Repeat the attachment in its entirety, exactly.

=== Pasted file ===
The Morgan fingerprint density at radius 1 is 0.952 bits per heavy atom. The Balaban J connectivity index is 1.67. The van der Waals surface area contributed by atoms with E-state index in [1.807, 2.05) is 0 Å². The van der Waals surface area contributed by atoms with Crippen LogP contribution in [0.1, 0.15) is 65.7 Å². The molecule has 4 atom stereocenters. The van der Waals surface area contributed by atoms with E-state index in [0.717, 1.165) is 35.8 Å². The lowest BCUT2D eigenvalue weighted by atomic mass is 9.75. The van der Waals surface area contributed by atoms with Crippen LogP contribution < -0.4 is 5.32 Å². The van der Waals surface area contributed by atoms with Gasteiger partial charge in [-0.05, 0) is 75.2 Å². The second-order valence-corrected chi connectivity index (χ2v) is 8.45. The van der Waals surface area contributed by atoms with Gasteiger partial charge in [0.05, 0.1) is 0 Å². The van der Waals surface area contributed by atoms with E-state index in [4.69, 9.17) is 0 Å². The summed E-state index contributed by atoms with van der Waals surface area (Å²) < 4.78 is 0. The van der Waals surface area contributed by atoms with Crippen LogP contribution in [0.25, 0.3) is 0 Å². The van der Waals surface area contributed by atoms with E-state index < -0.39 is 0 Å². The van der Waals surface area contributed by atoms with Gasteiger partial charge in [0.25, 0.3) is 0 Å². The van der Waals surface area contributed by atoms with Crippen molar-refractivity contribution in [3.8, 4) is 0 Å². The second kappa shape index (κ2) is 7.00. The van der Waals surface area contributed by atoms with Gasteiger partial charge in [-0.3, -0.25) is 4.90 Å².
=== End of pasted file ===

The Morgan fingerprint density at radius 1 is 0.952 bits per heavy atom. The Balaban J connectivity index is 1.67. The van der Waals surface area contributed by atoms with E-state index in [1.807, 2.05) is 0 Å². The van der Waals surface area contributed by atoms with Crippen LogP contribution in [0.1, 0.15) is 65.7 Å². The molecule has 4 atom stereocenters. The van der Waals surface area contributed by atoms with E-state index in [0.717, 1.165) is 35.8 Å². The lowest BCUT2D eigenvalue weighted by atomic mass is 9.75. The van der Waals surface area contributed by atoms with Crippen LogP contribution < -0.4 is 5.32 Å². The van der Waals surface area contributed by atoms with Gasteiger partial charge in [-0.05, 0) is 75.2 Å². The second-order valence-corrected chi connectivity index (χ2v) is 8.45. The van der Waals surface area contributed by atoms with Gasteiger partial charge in [0.05, 0.1) is 0 Å². The van der Waals surface area contributed by atoms with E-state index in [4.69, 9.17) is 0 Å². The summed E-state index contributed by atoms with van der Waals surface area (Å²) < 4.78 is 0. The van der Waals surface area contributed by atoms with Crippen LogP contribution in [0.25, 0.3) is 0 Å². The van der Waals surface area contributed by atoms with E-state index < -0.39 is 0 Å². The van der Waals surface area contributed by atoms with Gasteiger partial charge in [0.25, 0.3) is 0 Å². The van der Waals surface area contributed by atoms with Crippen molar-refractivity contribution in [3.8, 4) is 0 Å². The second kappa shape index (κ2) is 7.00. The van der Waals surface area contributed by atoms with Gasteiger partial charge in [-0.3, -0.25) is 4.90 Å².